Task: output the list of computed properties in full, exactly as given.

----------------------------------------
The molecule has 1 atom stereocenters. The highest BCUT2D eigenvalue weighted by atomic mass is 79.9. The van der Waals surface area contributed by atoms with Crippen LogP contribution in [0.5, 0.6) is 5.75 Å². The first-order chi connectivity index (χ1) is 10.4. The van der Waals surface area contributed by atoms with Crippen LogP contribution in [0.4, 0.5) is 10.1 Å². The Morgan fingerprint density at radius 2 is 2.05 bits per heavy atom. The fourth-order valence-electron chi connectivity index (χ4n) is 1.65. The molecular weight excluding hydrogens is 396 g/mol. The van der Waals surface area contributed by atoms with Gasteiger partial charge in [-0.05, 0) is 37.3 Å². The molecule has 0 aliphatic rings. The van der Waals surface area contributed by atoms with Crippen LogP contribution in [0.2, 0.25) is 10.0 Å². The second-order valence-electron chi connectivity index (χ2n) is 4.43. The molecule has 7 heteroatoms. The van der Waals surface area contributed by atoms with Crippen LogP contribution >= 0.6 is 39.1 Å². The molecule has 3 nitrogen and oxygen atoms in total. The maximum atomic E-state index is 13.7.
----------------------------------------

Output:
The molecule has 1 atom stereocenters. The highest BCUT2D eigenvalue weighted by atomic mass is 79.9. The van der Waals surface area contributed by atoms with Crippen LogP contribution in [0.5, 0.6) is 5.75 Å². The first-order chi connectivity index (χ1) is 10.4. The van der Waals surface area contributed by atoms with Crippen LogP contribution in [0.4, 0.5) is 10.1 Å². The Morgan fingerprint density at radius 2 is 2.05 bits per heavy atom. The fourth-order valence-electron chi connectivity index (χ4n) is 1.65. The molecular weight excluding hydrogens is 396 g/mol. The van der Waals surface area contributed by atoms with Gasteiger partial charge in [-0.05, 0) is 37.3 Å². The molecule has 0 aliphatic rings. The van der Waals surface area contributed by atoms with Crippen LogP contribution in [0.2, 0.25) is 10.0 Å². The second-order valence-electron chi connectivity index (χ2n) is 4.43. The molecule has 7 heteroatoms. The van der Waals surface area contributed by atoms with Crippen LogP contribution >= 0.6 is 39.1 Å². The molecule has 3 nitrogen and oxygen atoms in total. The maximum atomic E-state index is 13.7.